Development of the all-new Lexus RC F GT3 car continues to be made in both Europe and Japan, ahead of its planned worldwide debut in 2016 that will include a factory program in IMSA competition.
A trio of teams have been tasked with track testing and races with the new V8-powered GT3 car, with Farnbacher Racing and Emil Frey Racing focusing on VLN and Japanese squad LM Corsa competing in this year’s Super GT championship.
According to Mario Farnbacher, who teamed with brother Dominik to score a runner-up finish in only the car’s second-ever VLN race last month, a significant amount of progress has been made since the German squad took delivery of its first RC F GT3.
“When we looked at it the first time we drove the car, we’ve gained quite a lot of seconds out of it,” he told Sportscar365. “It was a great result for the Japanese team and for us too.
“It was the first time since 1976 since the last Japanese brand was on the podium at the Nordschleife. It was a good progress and result for them.
“We’re still working hard to develop the car and bring it to the front. That’s the goal: to make the product faster.
“It’s a brand-new car and every car struggles a bit in the beginning. I’m pretty sure in the future it will be strong and really nice.”
The Farnbacher brothers will again be in action this weekend at the Nordschleife for the seventh round of the VLN season, where they’ll be joined by Hiroki Yoshimoto in the family run entry.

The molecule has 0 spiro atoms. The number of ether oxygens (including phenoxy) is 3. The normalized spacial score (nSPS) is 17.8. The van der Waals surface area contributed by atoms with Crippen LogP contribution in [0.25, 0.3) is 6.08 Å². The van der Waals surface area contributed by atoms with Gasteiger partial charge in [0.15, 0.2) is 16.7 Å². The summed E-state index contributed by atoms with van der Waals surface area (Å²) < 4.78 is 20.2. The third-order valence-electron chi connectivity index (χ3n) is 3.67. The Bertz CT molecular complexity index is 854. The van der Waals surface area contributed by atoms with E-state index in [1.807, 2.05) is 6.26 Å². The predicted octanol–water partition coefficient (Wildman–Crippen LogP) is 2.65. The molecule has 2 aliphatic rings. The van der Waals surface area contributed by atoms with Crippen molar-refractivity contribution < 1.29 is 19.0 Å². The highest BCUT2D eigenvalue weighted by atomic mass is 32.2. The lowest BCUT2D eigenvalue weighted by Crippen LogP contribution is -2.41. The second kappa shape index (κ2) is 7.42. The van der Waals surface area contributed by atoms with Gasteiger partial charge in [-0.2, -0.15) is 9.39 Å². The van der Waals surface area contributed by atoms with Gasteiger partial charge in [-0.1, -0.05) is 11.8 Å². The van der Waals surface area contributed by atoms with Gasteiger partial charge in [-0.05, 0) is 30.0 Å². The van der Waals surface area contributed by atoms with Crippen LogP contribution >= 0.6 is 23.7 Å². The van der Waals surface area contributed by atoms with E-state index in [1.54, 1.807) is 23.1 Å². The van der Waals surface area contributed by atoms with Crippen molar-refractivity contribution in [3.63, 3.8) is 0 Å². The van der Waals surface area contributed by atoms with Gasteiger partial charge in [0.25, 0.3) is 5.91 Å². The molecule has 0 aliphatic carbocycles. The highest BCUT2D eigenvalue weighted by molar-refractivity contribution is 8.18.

For Mario, who has carved out a career of racing in the TUDOR United SportsCar Championship with Alex Job Racing, the RC F GT3 is a completely different beast from the Porsche 911 GT America he’s used to driving in America.
“The Lexus is a totally different car,” he said. “You sit more-or-less like a DTM car. You can [almost] see nothing when you look out of it!
“It’s a different driving style too. It was my first front-engined car and rear-wheel drive. It’s something different.
“But after a few laps you get into it and you just have to find the key points of the car and go out and maximize it.”
The 23-year-old German is also happy to be playing a part in the car’s development, which has come as a totally new, but exciting experience for him.
“It’s a cool thing. It’s an honor, to be honest, to be a part of this program and develop a GT3 car,” Farnbacher said. “I’m just one of the few drivers who gets to drive the prototypes. It’s amazing.”
Farnbacher said his family team’s 2016 program has yet to be decided, and will likely be steered the Japanese manufacturer.
While the exact scope of Lexus’ program in Europe remains unclear, plans are accelerating on the U.S. front, with a two-car factory GT Daytona effort being finalized.
Industry sources have confirmed to Sportscar365 that a final decision on its factory team will be made by the end of the month.
It’s understood three teams are on the short list to land the multi-year contract, including at least one current IndyCar squad.
Key representatives from Lexus were on hand at last month’s TUDOR Championship race at Road America.
The program is expected to include support from TRD, marking the brand’s return to sports car racing since its Daytona Prototype engine supply program ended in 2009.